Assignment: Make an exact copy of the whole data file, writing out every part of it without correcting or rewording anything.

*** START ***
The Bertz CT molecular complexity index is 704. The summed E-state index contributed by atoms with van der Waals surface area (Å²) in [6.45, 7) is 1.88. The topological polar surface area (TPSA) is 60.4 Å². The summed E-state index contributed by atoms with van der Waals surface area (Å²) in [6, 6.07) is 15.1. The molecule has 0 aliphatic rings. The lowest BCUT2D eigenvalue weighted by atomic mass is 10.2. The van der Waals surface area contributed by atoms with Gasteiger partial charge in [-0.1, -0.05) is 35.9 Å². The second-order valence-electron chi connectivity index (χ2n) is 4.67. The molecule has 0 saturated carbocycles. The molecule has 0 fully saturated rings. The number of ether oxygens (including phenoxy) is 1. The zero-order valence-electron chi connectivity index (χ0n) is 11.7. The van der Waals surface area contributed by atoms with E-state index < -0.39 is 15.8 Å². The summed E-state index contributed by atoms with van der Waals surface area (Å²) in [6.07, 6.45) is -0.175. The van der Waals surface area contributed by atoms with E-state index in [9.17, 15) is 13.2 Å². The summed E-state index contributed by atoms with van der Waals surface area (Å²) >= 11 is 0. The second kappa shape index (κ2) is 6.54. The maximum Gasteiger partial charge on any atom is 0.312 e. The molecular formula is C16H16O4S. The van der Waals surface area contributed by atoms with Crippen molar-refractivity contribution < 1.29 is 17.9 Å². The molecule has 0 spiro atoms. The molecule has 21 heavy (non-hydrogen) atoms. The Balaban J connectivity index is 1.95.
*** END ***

The Bertz CT molecular complexity index is 704. The summed E-state index contributed by atoms with van der Waals surface area (Å²) in [6.45, 7) is 1.88. The topological polar surface area (TPSA) is 60.4 Å². The summed E-state index contributed by atoms with van der Waals surface area (Å²) in [6, 6.07) is 15.1. The molecule has 0 aliphatic rings. The lowest BCUT2D eigenvalue weighted by atomic mass is 10.2. The van der Waals surface area contributed by atoms with Gasteiger partial charge in [-0.1, -0.05) is 35.9 Å². The second-order valence-electron chi connectivity index (χ2n) is 4.67. The molecule has 0 saturated carbocycles. The molecule has 0 fully saturated rings. The number of ether oxygens (including phenoxy) is 1. The zero-order valence-electron chi connectivity index (χ0n) is 11.7. The van der Waals surface area contributed by atoms with E-state index < -0.39 is 15.8 Å². The summed E-state index contributed by atoms with van der Waals surface area (Å²) in [6.07, 6.45) is -0.175. The van der Waals surface area contributed by atoms with E-state index in [9.17, 15) is 13.2 Å². The summed E-state index contributed by atoms with van der Waals surface area (Å²) >= 11 is 0. The second kappa shape index (κ2) is 6.54. The maximum Gasteiger partial charge on any atom is 0.312 e. The molecular formula is C16H16O4S. The van der Waals surface area contributed by atoms with Crippen molar-refractivity contribution < 1.29 is 17.9 Å². The molecule has 0 spiro atoms. The molecule has 21 heavy (non-hydrogen) atoms. The Balaban J connectivity index is 1.95.